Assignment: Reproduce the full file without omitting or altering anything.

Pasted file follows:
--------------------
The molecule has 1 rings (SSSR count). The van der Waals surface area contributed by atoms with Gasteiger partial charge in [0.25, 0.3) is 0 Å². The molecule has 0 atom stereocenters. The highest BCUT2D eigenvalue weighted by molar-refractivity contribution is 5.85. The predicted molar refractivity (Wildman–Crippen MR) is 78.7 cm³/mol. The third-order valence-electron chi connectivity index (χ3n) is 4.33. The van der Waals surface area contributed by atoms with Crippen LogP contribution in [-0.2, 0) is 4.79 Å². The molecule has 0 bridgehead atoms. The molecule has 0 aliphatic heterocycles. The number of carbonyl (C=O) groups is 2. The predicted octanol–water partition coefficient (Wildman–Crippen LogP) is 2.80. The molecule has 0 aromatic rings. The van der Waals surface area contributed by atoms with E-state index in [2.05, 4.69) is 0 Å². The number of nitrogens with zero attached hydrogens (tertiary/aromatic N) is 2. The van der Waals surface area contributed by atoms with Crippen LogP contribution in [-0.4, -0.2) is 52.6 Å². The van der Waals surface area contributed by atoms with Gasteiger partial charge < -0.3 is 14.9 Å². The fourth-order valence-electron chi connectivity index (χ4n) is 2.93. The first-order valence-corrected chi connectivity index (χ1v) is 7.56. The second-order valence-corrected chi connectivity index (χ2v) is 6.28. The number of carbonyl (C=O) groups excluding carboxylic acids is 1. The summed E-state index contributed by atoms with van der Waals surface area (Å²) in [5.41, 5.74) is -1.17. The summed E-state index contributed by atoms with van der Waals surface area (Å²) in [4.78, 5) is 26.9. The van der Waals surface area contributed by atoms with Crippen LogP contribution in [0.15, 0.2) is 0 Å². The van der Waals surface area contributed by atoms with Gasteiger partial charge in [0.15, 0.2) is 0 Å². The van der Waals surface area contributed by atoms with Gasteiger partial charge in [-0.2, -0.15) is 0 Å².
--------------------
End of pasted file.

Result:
The molecule has 1 rings (SSSR count). The van der Waals surface area contributed by atoms with Gasteiger partial charge in [0.25, 0.3) is 0 Å². The molecule has 0 atom stereocenters. The highest BCUT2D eigenvalue weighted by molar-refractivity contribution is 5.85. The predicted molar refractivity (Wildman–Crippen MR) is 78.7 cm³/mol. The third-order valence-electron chi connectivity index (χ3n) is 4.33. The van der Waals surface area contributed by atoms with Crippen LogP contribution in [-0.2, 0) is 4.79 Å². The molecule has 0 bridgehead atoms. The molecule has 0 aliphatic heterocycles. The number of carbonyl (C=O) groups is 2. The predicted octanol–water partition coefficient (Wildman–Crippen LogP) is 2.80. The molecule has 0 aromatic rings. The van der Waals surface area contributed by atoms with E-state index in [2.05, 4.69) is 0 Å². The number of nitrogens with zero attached hydrogens (tertiary/aromatic N) is 2. The van der Waals surface area contributed by atoms with Crippen LogP contribution in [-0.4, -0.2) is 52.6 Å². The van der Waals surface area contributed by atoms with Gasteiger partial charge < -0.3 is 14.9 Å². The fourth-order valence-electron chi connectivity index (χ4n) is 2.93. The first-order valence-corrected chi connectivity index (χ1v) is 7.56. The second-order valence-corrected chi connectivity index (χ2v) is 6.28. The number of carbonyl (C=O) groups excluding carboxylic acids is 1. The summed E-state index contributed by atoms with van der Waals surface area (Å²) in [5.41, 5.74) is -1.17. The summed E-state index contributed by atoms with van der Waals surface area (Å²) in [4.78, 5) is 26.9. The van der Waals surface area contributed by atoms with Crippen LogP contribution in [0.15, 0.2) is 0 Å². The van der Waals surface area contributed by atoms with Gasteiger partial charge in [0.15, 0.2) is 0 Å². The van der Waals surface area contributed by atoms with Gasteiger partial charge in [-0.2, -0.15) is 0 Å².